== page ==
OF GOD IN CHRISTIANITY The monotheistic faiths conceive God as Supreme Being and central figure of faith (Honderich 137). Theologians ascribe qualities like omniscience (all-wise), omnipresence (all-pervasive), omnipotence (all-powerful) and immortality. Additionally, God has been attributed with characteristics like omnibenevolence (infinitely good) and all-loving. God envisioned by Christian faith is the eternal entity and the creator of the universe and sustains it.
I, for one, believe in God and I do not visualize God as manipulative and generating mechanisms. What I visualize is that by subjecting God creative energy to what appear to be inflexible laws, God creates what appear to be mechanisms, which appear to be designed. All of these appearances exist in the sense of the stable
Then we look at the second argument of Aquinas, The Argument of Causation- everything that is caused has to be caused by something else, there cannot be an infinite number of causes, and same as argument number one that must mean there is a God since all effects have causes. The Argument from Contingency asks if everything already exists contingently has a reason to do so, does the universe exists for a reason and if the universe has a reason for its existence that that reason must be God. The Aquinas fourth argument the Argument from Degrees Aquinas says in order to compare two things in the terms of good or bad, we must have something to compare it to, this would have to be an absolutely perfect thing aka God. Aquinas’ fifth and final argument is The Teleological Argument-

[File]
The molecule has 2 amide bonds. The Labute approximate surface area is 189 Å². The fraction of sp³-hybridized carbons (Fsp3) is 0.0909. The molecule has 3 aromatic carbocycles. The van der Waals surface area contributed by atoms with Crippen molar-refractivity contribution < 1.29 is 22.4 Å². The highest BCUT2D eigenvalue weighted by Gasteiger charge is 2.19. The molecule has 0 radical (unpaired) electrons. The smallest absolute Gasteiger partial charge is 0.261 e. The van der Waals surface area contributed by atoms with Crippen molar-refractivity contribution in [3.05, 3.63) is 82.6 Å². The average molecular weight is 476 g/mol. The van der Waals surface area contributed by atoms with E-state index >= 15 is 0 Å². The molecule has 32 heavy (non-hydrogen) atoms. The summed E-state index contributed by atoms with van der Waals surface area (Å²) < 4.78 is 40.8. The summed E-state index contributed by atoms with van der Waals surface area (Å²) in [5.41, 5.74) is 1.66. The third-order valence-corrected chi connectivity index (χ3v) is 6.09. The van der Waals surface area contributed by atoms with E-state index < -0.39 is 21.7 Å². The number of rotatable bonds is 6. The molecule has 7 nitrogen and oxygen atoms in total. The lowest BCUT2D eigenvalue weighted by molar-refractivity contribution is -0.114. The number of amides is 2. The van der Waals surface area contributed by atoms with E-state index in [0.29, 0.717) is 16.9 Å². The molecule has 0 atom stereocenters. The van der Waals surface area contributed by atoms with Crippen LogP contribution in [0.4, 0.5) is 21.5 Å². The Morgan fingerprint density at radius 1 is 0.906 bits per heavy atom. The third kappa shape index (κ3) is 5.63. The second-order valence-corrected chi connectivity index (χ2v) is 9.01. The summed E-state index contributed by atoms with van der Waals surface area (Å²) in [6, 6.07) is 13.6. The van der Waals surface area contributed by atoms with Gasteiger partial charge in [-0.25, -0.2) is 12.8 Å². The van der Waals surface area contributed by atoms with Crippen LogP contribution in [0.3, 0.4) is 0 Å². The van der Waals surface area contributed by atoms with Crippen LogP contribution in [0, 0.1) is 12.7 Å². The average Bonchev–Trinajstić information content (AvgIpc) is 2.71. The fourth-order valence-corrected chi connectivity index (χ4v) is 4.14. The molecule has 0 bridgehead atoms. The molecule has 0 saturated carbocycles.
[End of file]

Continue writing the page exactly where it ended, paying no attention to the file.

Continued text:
This is because critics may question the origins of God based on Descartes’s claim that perfection precedes imperfection and “something must come from something”. (Bennet 2004, 12) It is important to note that perfection in itself reaches a limit because it is incapable of improving further, thus when God possesses the sum of all possible perfections, it would mean that God does not have potential for anymore improvements. This presents a dilemma for Descartes because if God is already perfect, and perfection is viewed to be a form limit itself, then there must be no being who is more perfect than God himself. However, since everything has a cause, God must have origins as well.